Posts Tagged ‘#gridsgestures’
As mentioned before in my contribution How to use comics to organize and reflect (online) learning processes I’m engaged in creating comics. My objective is to evaluate how to use comics in my teaching. You may ask:
Why should a teacher use comics in his or her teaching?
As I believe that learning takes place inside the head of a person and I cannot influence that a lot (constructivism) I’m looking for tools to nourish the curiosity of my students. My approaches are broad and diverse while I facilitate mostly online learning processes (connectivism, emergent learning).
Phase 1: In May of this year I started with Nick Sousanis Grids and gestures exercise which turned out to be a nice experience. I learned how to create abstract comics and use them for structuring and reflection. I even offered a comics workshop for my colleagues who liked it a lot. Stimulated by the comic making exercise I reflected the positioning of grids in a comic and considered the relationship between space and image.
Phase 2: At the moment I’m learning in Matt Silady’s Comics: Art in Relationship MOOC. This time it’s a lot harder because I have to draw „real“ comics. We are now in week 4 and I haven’t started yet with the homework of week 3! Until now I created a two pages comic about myself and 5 (!) comic diaries.
It’s amazing for me to discover that there is a lot of theory behind comics! And I love theory when I’m invited to apply it.
In the first week Matt defines comics as visual art in relationship and broadens the former definition of sequential art. He invits us to look for comics in our every day life.
In the second week he mentions three types of relationships in comics: visual art & visual art (image & image), visual art & text, visual art & cultural context (mainly used in comic jokes). He lists 7 image-image relationships (moment to moment, action to action, subject to subject, scene to scene, aspect to aspect, non-sequitur, symbolic) and 7 text-image relationships (word specific, picture specific, duo specific, intersecting, interdependent, parallel, montage/pictorial).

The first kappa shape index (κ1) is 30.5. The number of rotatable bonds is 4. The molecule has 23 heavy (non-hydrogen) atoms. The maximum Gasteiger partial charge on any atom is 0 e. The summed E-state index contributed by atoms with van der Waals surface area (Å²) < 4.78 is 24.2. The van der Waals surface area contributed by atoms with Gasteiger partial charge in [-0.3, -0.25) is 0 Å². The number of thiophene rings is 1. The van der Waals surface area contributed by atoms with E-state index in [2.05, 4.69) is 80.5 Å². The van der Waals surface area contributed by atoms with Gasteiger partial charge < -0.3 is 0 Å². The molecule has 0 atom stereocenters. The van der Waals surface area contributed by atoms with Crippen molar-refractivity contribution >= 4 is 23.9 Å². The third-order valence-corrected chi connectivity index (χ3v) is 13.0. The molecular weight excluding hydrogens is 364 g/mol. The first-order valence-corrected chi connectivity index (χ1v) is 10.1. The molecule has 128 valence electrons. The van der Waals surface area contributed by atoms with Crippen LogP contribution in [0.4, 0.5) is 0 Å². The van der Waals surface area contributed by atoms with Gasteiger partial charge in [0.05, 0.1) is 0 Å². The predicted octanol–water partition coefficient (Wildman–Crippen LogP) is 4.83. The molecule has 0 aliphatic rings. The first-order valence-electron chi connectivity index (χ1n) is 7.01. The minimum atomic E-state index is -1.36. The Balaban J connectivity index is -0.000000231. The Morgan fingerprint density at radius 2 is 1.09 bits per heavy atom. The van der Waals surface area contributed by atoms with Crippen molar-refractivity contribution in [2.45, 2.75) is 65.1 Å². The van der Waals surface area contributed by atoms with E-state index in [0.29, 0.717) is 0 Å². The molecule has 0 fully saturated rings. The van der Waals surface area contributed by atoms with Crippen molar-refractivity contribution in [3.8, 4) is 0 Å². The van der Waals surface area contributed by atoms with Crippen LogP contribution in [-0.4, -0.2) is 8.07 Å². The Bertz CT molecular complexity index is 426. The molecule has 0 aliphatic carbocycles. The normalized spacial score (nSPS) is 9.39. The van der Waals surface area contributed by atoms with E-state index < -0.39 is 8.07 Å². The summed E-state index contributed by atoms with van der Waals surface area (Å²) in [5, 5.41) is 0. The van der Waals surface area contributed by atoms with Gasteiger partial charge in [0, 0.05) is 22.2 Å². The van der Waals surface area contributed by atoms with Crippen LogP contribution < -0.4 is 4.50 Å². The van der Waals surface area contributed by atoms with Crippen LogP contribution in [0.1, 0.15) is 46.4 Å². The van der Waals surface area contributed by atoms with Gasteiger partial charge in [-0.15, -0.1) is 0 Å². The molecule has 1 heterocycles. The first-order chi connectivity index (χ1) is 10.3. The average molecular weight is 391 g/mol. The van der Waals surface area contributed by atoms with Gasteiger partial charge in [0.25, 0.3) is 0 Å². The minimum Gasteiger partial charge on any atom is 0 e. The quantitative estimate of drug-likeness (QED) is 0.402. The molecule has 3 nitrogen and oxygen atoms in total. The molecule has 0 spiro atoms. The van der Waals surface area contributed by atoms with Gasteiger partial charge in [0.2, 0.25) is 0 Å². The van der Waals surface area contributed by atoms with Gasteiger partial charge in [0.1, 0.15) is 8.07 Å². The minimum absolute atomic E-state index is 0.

In the third week we think about time and space, which are one in comics, as Matt declares. The „gutter“ between one comic grid and the next can contain a different amount of time, one second, one hour, one day, a whole life, … And that’s the next assignment I’m thinking about at the moment!
Reflection: Drawing this comics I realize that I cannot draw … so I limit myself to stick figures and strange perspectives. On the positive side I can imagine stories and I get ideas how to sketch them. During this time I moved from black&white images to colored ones.
In the back of my head I’m looking for ideas how to transfer comics into my teaching. And …. I already used some of my own comics in a presentation at a conference.
Today I’m organizing a workshop about the use of comics as Nick Sousanis describes it. I like his approach to combine pictures and words and I’m curios how my colleagues, mostly university teachers will evaluate this approach.
Part I: Nick Sousanis Approach
At the beginning I will ask people about their „relationship“ with comics (I never liked comics a lot). Then I will present some of Nick Sousanis ideas very shortly. In groups the participants will discuss the comic page Balanced between art and laguage to deal with Nick’s drawings.